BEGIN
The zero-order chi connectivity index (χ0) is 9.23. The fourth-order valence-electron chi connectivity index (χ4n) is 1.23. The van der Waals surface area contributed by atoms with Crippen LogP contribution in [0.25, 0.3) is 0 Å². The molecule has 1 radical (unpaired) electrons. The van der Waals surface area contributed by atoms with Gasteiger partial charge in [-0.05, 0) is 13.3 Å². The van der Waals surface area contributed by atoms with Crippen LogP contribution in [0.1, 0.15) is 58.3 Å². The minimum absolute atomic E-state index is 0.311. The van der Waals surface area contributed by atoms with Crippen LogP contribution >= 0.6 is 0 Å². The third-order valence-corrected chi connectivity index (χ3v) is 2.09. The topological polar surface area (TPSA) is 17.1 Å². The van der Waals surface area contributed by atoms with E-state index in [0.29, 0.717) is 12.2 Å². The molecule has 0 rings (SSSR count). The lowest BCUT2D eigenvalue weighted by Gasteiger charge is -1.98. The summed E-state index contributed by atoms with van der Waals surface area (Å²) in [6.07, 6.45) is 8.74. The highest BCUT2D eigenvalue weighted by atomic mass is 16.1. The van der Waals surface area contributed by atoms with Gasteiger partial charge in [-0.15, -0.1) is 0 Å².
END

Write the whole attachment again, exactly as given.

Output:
The zero-order chi connectivity index (χ0) is 9.23. The fourth-order valence-electron chi connectivity index (χ4n) is 1.23. The van der Waals surface area contributed by atoms with Crippen LogP contribution in [0.25, 0.3) is 0 Å². The molecule has 1 radical (unpaired) electrons. The van der Waals surface area contributed by atoms with Gasteiger partial charge in [-0.05, 0) is 13.3 Å². The van der Waals surface area contributed by atoms with Crippen LogP contribution in [0.1, 0.15) is 58.3 Å². The minimum absolute atomic E-state index is 0.311. The van der Waals surface area contributed by atoms with Crippen LogP contribution >= 0.6 is 0 Å². The third-order valence-corrected chi connectivity index (χ3v) is 2.09. The topological polar surface area (TPSA) is 17.1 Å². The van der Waals surface area contributed by atoms with E-state index in [0.29, 0.717) is 12.2 Å². The molecule has 0 rings (SSSR count). The lowest BCUT2D eigenvalue weighted by Gasteiger charge is -1.98. The summed E-state index contributed by atoms with van der Waals surface area (Å²) in [6.07, 6.45) is 8.74. The highest BCUT2D eigenvalue weighted by atomic mass is 16.1. The van der Waals surface area contributed by atoms with Gasteiger partial charge in [-0.15, -0.1) is 0 Å².